Indians opt to preserve their obsession with astrology

The credence given to astrology in Indian politics and everyday life seems baffling to many outsiders, writes Soumik Mukherjee.

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The other day, a colleague who is unfamiliar with Indian culture was wondering why Indians were obsessed with knowing about their future and why despite being a scientifically advanced nation, its citizens are so reliant on astrology.

He was referring to politicians who are making a beeline to astrologers to know about their prospects in India’s election. This phenomenon is not new. But how to explain this propensity to my colleague?

Bejan Daruwalla, one of the most popular names in Indian astrology, told a newspaper recently: “Today, everyone is hungry for power, money, status. The easiest way to access all three is politics. For seasoned politicians, it is their money and reputation which is at stake. Therefore, before investing, they would obviously check twice.”

Even though predictions often result in failure, faith in astrology has remained unshaken among Indians for generations. As far back as 1971, The Astrological Magazine, the world’s longest-running English astrological monthly – it was published from 1895-2007 – was filled with forecasts of Indira Gandhi’s defeat in the election. She won with a thumping majority.

In 1980, at a conference organised by the Indian Astrologers Federation, both the president and secretary of the federation predicted a war with Pakistan in 1982, which India would win, and a world war between 1982 and 1984. They proved wrong. In the 2009 parliamentary election, a large number of soothsayers wrongly predicted that Pranab Mukherjee would become prime minister.

Believers, however, cite instances of successful predictions. In 2001, when Kerala-based astrologer Unnikrishna Panicker forecast that Jayaram Jayalalithaa – she reportedly added an extra “a” in her name upon advice from a numerologist – would become the chief minister of Tamil Nadu, many found it hard to believe.

Although she couldn’t contest, her party, the AIADMK, won the assembly election and she was made the chief minister as a non-elected member. The prediction earned Mr Panicker a reward of one million rupees.

These examples show that there is more to it than ambition, greed and superstition. One explanation of this popular appeal of astrology is ignorance and lack of criticism, as Jayant Narlikar pointed out in a study. Unlike in the West, he said, where criticism of astrology is common, few in India would make an effort to divert diehard believers towards logic and rationality.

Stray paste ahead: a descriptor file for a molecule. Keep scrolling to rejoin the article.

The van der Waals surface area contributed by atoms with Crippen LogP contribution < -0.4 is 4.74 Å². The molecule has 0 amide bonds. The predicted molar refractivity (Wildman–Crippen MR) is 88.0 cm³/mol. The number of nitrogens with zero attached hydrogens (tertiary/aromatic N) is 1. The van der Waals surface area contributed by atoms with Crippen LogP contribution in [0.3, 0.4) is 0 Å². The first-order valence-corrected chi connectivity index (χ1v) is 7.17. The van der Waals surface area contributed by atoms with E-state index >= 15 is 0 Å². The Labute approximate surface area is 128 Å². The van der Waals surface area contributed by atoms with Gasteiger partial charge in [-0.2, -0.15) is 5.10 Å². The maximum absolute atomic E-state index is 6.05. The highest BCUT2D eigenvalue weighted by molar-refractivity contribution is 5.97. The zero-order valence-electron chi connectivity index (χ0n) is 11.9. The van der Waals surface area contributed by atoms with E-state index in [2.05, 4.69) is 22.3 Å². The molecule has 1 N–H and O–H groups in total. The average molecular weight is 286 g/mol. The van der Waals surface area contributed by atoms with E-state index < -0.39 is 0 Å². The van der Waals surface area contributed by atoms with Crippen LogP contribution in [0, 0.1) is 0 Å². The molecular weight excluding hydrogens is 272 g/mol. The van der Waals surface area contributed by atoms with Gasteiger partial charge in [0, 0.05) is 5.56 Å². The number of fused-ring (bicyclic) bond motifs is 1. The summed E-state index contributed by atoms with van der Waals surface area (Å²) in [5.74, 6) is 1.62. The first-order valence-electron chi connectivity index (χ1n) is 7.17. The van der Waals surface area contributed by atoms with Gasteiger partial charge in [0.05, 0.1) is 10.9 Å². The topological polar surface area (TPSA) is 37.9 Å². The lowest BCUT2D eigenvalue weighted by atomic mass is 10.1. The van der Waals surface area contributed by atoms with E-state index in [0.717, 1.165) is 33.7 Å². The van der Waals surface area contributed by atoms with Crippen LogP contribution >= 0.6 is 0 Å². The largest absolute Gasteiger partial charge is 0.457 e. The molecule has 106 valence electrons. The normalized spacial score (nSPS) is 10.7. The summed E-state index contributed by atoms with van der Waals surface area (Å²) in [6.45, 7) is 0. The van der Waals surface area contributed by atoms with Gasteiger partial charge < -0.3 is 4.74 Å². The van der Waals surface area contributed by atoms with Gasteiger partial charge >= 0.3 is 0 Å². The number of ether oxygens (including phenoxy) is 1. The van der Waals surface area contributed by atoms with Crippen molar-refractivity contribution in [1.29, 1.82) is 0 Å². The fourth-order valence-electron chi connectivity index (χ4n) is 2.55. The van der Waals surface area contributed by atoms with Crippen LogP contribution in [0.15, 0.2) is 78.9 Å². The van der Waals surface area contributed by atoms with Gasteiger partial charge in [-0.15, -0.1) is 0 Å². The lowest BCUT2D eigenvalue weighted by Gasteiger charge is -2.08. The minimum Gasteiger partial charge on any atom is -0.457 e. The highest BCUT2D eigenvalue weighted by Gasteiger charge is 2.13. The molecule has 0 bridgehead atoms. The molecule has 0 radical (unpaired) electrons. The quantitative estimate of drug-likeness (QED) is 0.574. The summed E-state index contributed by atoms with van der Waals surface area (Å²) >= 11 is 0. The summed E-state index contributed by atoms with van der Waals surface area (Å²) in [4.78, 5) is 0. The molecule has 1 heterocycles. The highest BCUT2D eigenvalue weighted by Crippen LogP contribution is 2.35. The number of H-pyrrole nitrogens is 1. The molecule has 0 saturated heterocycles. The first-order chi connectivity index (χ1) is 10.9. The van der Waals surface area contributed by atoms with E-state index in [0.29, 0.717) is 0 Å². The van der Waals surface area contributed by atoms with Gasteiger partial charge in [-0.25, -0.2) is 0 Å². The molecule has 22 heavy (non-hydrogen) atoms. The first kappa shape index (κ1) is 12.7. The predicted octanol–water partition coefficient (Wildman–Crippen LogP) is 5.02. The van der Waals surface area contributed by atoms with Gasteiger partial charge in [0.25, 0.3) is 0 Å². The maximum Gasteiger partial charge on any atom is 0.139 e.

On the contrary, astrology enthusiasts received a huge impetus in 2001 when the University Grants Commission (UGC) – a statutory government organisation charged with coordination, determination and maintenance of standards of university education – decided to offer funds for training in astrology leading to certificate, diploma, undergraduate, postgraduate and doctorate degrees in the subject at various Indian universities. Its circular underlined: “There is urgent need to rejuvenate the science of Vedic astrology in India ... and to provide opportunities to get this important science exported to the world.”

In less than a year, dozens of universities applied for government grants to set up departments of astrology.

In 2004, a group of sceptics filed a petition in the Andhra Pradesh High Court to stop the UGC from funding courses in Vedic astrology.

They argued that it was a pseudoscience that would erode the credibility of India’s institutions as well as funds available for genuine scientific research.

The court dismissed the case on the grounds that it was not right for it to interfere with a UGC decision that did not violate Indian law.

In 2011, an appeal was made to the Mumbai High Court under the law that bans false advertising. That, too, was dismissed by the court on the ground that the law, as the The Times of India reported, “does not cover astrology and related sciences. Astrology is a trusted science and [has been] practised for over 4,000 years”.

Is India’s fascination with astrology then a psychological phenomenon?

“It isn’t,” says Dr Shamil Wanigaratne, a consultant clinical psychologist at the National Rehabilitation Centre, Abu Dhabi.

“It’s steeped in the culture. Thousands of years ago, rajas and maharajas used to consult astrologers before going to war. That tradition has continued today.”

So the answer to my colleague is this: our trust in astrology is here to stay. I have looked at the stars and predict it’s not going to disappear any time soon.